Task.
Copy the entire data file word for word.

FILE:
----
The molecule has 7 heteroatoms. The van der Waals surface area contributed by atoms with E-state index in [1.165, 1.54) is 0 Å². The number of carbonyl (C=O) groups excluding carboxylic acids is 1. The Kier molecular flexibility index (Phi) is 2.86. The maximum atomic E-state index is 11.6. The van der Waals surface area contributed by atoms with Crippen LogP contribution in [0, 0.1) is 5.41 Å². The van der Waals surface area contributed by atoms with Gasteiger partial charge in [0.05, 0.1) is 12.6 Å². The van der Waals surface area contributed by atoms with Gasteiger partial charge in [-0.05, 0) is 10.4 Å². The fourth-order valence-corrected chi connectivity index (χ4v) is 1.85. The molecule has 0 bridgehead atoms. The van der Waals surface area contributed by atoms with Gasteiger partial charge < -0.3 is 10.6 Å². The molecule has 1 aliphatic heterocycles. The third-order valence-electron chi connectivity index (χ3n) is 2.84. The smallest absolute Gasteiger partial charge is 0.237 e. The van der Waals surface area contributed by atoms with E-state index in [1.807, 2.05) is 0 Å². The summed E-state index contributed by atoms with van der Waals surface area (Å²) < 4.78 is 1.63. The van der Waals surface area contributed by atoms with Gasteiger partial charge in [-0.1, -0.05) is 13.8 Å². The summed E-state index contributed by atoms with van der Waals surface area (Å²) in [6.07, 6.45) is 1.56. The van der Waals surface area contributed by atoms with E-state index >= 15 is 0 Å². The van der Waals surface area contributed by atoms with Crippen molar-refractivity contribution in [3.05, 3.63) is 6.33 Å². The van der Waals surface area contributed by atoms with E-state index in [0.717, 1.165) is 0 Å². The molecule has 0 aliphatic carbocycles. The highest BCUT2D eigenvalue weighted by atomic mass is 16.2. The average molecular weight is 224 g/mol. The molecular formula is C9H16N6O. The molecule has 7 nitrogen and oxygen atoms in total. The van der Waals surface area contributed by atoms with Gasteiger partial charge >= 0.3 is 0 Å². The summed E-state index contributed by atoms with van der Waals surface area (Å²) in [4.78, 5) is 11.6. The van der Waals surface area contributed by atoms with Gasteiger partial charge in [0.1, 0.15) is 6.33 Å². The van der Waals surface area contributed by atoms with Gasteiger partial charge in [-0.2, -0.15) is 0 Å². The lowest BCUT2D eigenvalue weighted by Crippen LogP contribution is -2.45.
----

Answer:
The molecule has 7 heteroatoms. The van der Waals surface area contributed by atoms with E-state index in [1.165, 1.54) is 0 Å². The number of carbonyl (C=O) groups excluding carboxylic acids is 1. The Kier molecular flexibility index (Phi) is 2.86. The maximum atomic E-state index is 11.6. The van der Waals surface area contributed by atoms with Crippen LogP contribution in [0, 0.1) is 5.41 Å². The van der Waals surface area contributed by atoms with Gasteiger partial charge in [0.05, 0.1) is 12.6 Å². The van der Waals surface area contributed by atoms with Gasteiger partial charge in [-0.05, 0) is 10.4 Å². The fourth-order valence-corrected chi connectivity index (χ4v) is 1.85. The molecule has 0 bridgehead atoms. The van der Waals surface area contributed by atoms with Gasteiger partial charge < -0.3 is 10.6 Å². The molecule has 1 aliphatic heterocycles. The third-order valence-electron chi connectivity index (χ3n) is 2.84. The smallest absolute Gasteiger partial charge is 0.237 e. The van der Waals surface area contributed by atoms with E-state index in [1.807, 2.05) is 0 Å². The summed E-state index contributed by atoms with van der Waals surface area (Å²) < 4.78 is 1.63. The van der Waals surface area contributed by atoms with Gasteiger partial charge in [-0.1, -0.05) is 13.8 Å². The summed E-state index contributed by atoms with van der Waals surface area (Å²) in [6.07, 6.45) is 1.56. The van der Waals surface area contributed by atoms with E-state index >= 15 is 0 Å². The van der Waals surface area contributed by atoms with Crippen molar-refractivity contribution in [3.05, 3.63) is 6.33 Å². The van der Waals surface area contributed by atoms with E-state index in [0.717, 1.165) is 0 Å². The molecule has 0 aliphatic carbocycles. The highest BCUT2D eigenvalue weighted by atomic mass is 16.2. The average molecular weight is 224 g/mol. The molecular formula is C9H16N6O. The molecule has 7 nitrogen and oxygen atoms in total. The van der Waals surface area contributed by atoms with Gasteiger partial charge >= 0.3 is 0 Å². The summed E-state index contributed by atoms with van der Waals surface area (Å²) in [4.78, 5) is 11.6. The van der Waals surface area contributed by atoms with Gasteiger partial charge in [0.1, 0.15) is 6.33 Å². The van der Waals surface area contributed by atoms with Gasteiger partial charge in [-0.2, -0.15) is 0 Å². The lowest BCUT2D eigenvalue weighted by Crippen LogP contribution is -2.45.